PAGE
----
Experts in the Indian electronics world opine that mere college education cannot get candidates good jobs. You need to have that ‘extra’ bit to make it to the professional world. And that can be offered only by finishing schools.
By definition, a finishing school is a supplementary training school that attempts to compensate for the deficiencies of colleges by providing specialised vocational training (hard skills) or personality development programmes (soft skills). Whether you want to get into telecom engineering or VLSI, there is a finishing school for all kinds of engineers in India.
Engineering education in India: The loopholes
In an interview with EFYTimes.com correspondents, Dr Sameer Prabhu director of Industry Marketing, MathWorks, says, “While engineering education in India has evolved over the last few years, there is still a considerable skills gap when it comes to industry requirements. According to the National Employability Report (NER) 2011, while India produces more than 500,000 engineers annually, only a miniscule 3.51 per cent are appropriately trained to be directly deployed on projects. Further, only 2.68 per cent are employable in IT product companies, which require greater understanding of computer science and algorithms. One of the main reasons for this is lack of exposure to industry-standard tools and software.”
Experts are of the view that the current curriculum emphasises on theory rather than practical technological applications in the industry. Highlighting the need of employ employability in engineers, Raghu Panicker, country sales director, Mentor Graphics, says, “The main challenge today is not making the engineering graduates employable but also to ensure that there are more number of competent industry-ready engineers for better productivity and innovation. We have seen that fresh engineering graduates who get hired by leading companies have to go through induction on product engineering oriented or process engineering oriented or focused
in-house training programmes. These programmes are usually driven and guided by internal engineers, managers and product/process specialists, and run for over four to six months. These programmes involve a lot of effort, time and costs for any corporate. This is where finishing schools come in.”
Is the investment worth it?
After spending good money in doing an engineering course, one would obviously not give finishing schools a second thought. But students cannot undermine the importance of investing in training at finishing schools.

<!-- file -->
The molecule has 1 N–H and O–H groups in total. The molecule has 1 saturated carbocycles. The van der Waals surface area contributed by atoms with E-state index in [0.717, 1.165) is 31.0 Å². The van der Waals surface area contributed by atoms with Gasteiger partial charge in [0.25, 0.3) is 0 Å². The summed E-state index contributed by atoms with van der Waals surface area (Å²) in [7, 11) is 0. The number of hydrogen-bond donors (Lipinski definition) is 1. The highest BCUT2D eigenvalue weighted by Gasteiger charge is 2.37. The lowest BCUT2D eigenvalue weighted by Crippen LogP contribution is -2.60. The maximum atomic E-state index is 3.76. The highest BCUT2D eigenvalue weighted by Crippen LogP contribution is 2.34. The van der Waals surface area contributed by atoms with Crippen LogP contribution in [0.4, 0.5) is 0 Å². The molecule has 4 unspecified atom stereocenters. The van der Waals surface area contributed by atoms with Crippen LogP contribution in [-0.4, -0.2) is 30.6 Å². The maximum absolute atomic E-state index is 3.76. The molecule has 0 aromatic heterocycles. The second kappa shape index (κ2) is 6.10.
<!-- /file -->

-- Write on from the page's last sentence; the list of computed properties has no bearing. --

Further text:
Col. N.C. Pande from EFY Tech Center, says, “While the colleges make a theoretical background for the students, finishing schools teach them the practical aspects of things. In India, a vast majority of engineering colleges and universities have not updated their curriculum to incorporate the current needs of the industry with respect to exposure to new technologies, products and processes across sectors. Hence the need for this supplementary training that can enhance ‘job readiness’ and hence cut down the time required by companies to make the fresh hires productive.”
Rajeev Kabra, chief executive officer and director, Cognitel Technologies, adds, “There are three important ingredients for disseminating knowledge on any topic: content design and development that is current and relevant, content delivery through well-qualified teachers/trainers, and content delivery infrastructure through use of physical or virtual classroom, labs, etc.
“As regards content design, universities in India are guided by a framework set up by a central body, which is how it should be. This framework is quite detailed and also prescribes specific courses that are mandatory for students to complete their undergraduate programme. However, we are constrained by lack of nimbleness to change the curriculum in line with the advances in technologies and the needs of the industry. Of course, this is not easy but this can be achieved through use of external help from institutions/companies that are focused around creating such content.
“The next big challenge that our colleges face is how to produce trainers/teachers that can deliver this content and keep themselves updated with latest technology trends.
“Finally, there is a need for infrastructure that can be used to provide hands-on experience to students, particularly in technical education. On the aspect of industry readiness, the linkages that need to exist between the colleges and the industry are not as pervasive as they need to be. We have provided many colleges across the country an opportunity to understand from us the demands of the jobs that exist for freshers in the IT and telecommunications sector by way of discussions and student visits to our labs.”